Altcoins are a Cesspool. Bitcoin Tech Talk #264

There was an interesting rug pull recently with a coin called IslaInu. The coin is like many others in that it was a meme coin, combining the Island Boi meme with Shiba Inu. The entire saga is an interesting look behind the curtain of what actually goes on with these things as an “influencer” was given 1% of the premine in order to promote the coin. The drama came in when she dumped the coins instead of holding onto them as she had agreed.

Rea (the influencer) made some money unethically, getting a little over 6 figures for a couple of tweets. The record of all the messages back and forth makes her look greedy and deflective. She’s now trying to blame others for her own immoral actions, but that’s not really the big part of the story.

The more interesting aspect of the story is about how altcoins like this are managed. There’s a critical threshold that coin creators need to get the snowball of attention rolling downhill. As more and more people find out about the coin, there’s a natural momentum that builds up where anyone with the coin will shill it hard to get even more people involved. Getting that ball rolling requires a lot of marketing and these coins use influencers to get there.

This is in contrast to the 2017 cycle where there was at least some technical justification for the coin, even if it was utterly stupid like a coin for dentists. The coins this cycle are focused way more on marketing. They’ve figured out that altcoins really are all about marketing, literally managing the market perception. What this particular altcoin creator didn’t expect was the influencer screwing them over by dumping early and that’s what’s caused the entire blowup. In other words, price and perception go very closely together and the whole game of altcoins is one of manipulating the public so that the perception will cause the price to go up.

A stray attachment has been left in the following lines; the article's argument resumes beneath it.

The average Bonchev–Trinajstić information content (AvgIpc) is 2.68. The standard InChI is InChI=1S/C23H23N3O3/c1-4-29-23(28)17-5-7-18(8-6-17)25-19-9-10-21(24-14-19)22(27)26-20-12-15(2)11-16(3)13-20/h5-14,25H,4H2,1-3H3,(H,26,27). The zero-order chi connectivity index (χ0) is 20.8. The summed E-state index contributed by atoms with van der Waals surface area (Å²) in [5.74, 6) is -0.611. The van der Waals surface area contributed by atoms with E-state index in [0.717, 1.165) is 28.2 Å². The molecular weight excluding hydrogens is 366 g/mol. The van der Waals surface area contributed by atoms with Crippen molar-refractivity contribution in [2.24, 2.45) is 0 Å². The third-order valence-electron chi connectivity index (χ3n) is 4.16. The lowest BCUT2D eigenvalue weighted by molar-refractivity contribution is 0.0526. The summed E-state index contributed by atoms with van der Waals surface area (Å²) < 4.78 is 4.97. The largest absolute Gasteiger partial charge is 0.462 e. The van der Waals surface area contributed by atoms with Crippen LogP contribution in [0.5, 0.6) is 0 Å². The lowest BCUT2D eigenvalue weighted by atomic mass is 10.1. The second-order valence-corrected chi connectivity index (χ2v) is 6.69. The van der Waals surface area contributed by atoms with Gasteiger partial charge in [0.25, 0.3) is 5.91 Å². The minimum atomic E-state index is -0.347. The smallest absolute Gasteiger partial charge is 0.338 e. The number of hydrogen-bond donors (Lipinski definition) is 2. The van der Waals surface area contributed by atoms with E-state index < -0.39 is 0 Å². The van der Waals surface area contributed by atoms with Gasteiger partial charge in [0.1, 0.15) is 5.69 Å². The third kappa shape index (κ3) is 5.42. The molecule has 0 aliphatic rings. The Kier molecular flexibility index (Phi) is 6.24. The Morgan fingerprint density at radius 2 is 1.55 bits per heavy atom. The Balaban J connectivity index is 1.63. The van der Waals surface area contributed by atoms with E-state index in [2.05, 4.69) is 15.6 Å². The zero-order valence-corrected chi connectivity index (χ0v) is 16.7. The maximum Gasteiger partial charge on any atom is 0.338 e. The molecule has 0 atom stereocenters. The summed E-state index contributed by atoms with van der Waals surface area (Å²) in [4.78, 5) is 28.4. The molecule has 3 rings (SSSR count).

This is the same game that central banks are playing. Central bank monetary policy is all about changing public perception and they use all sorts of tools to boost market confidence. What’s surprising about this episode, then, is that the crypto influencer actually did a rug pull. Had she held on and the coin reached critical mass, she probably would have made a lot more money. She simply didn’t have a low enough time preference and probably sold her influence for less than what she could have gotten.

The whole mechanic of the altcoin economy is one of ripping people off. The coin creators want to rip off the public. The influencer wants to rip off the coin creators. Similarly, central bankers are in the business of ripping off the public and the government is ripping off the central bank. It really does seem like everyone is a scammer.

In a sense, this is due to the human desire to get something for nothing. People would rather do less work and ethics are but a small sacrifice. This is an evil instinct in all human beings which is why every culture has some moral rule against stealing. Yet in a fiat monetary system, theft becomes a part of the system and getting something for nothing becomes a normal way to make a living.

In other words, the altcoin phenomenon of theft through manipulation of the public is caused by the existence of a money printer. After all, if the government can print money, why can’t we? What altcoins have unleashed is bringing money printing to the masses instead of having it be a banking monopoly. The only difference is that the money printing is done beforehand instead of afterwards and used to manipulate the public.

I’ve been known to call the central-bank backed fiat monetary system a cesspool of theft, corruption, and cronyism. As this episode has shown, altcoins are also a cesspool of theft, corruption and cronyism. Fiat money and altcoins have a lot more in common than altcoiners would lead you to believe.

It’s Bitcoin that is really different.